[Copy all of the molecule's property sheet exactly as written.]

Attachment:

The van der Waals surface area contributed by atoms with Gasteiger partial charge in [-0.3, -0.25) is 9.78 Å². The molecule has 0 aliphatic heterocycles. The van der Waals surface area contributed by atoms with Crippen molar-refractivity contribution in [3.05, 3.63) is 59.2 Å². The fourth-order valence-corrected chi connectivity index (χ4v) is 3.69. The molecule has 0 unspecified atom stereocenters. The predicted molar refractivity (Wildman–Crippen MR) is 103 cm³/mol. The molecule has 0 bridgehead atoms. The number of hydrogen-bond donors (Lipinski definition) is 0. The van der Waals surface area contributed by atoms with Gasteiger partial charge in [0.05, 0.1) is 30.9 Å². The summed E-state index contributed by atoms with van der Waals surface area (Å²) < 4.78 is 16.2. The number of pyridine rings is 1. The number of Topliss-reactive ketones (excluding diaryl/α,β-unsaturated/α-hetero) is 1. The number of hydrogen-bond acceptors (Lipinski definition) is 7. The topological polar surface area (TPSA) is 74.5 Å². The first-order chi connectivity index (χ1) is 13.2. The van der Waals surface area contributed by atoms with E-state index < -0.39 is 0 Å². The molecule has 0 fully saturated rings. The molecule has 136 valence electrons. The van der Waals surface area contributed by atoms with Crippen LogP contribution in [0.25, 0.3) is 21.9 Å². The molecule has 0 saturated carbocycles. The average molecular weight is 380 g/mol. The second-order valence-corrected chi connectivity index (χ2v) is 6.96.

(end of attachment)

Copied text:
The van der Waals surface area contributed by atoms with Gasteiger partial charge in [-0.3, -0.25) is 9.78 Å². The molecule has 0 aliphatic heterocycles. The van der Waals surface area contributed by atoms with Crippen molar-refractivity contribution in [3.05, 3.63) is 59.2 Å². The fourth-order valence-corrected chi connectivity index (χ4v) is 3.69. The molecule has 0 unspecified atom stereocenters. The predicted molar refractivity (Wildman–Crippen MR) is 103 cm³/mol. The molecule has 0 bridgehead atoms. The number of hydrogen-bond donors (Lipinski definition) is 0. The van der Waals surface area contributed by atoms with Gasteiger partial charge in [0.05, 0.1) is 30.9 Å². The summed E-state index contributed by atoms with van der Waals surface area (Å²) < 4.78 is 16.2. The number of pyridine rings is 1. The number of Topliss-reactive ketones (excluding diaryl/α,β-unsaturated/α-hetero) is 1. The number of hydrogen-bond acceptors (Lipinski definition) is 7. The topological polar surface area (TPSA) is 74.5 Å². The first-order chi connectivity index (χ1) is 13.2. The van der Waals surface area contributed by atoms with E-state index < -0.39 is 0 Å². The molecule has 0 fully saturated rings. The molecule has 136 valence electrons. The van der Waals surface area contributed by atoms with Crippen LogP contribution in [0.25, 0.3) is 21.9 Å². The molecule has 0 saturated carbocycles. The average molecular weight is 380 g/mol. The second-order valence-corrected chi connectivity index (χ2v) is 6.96.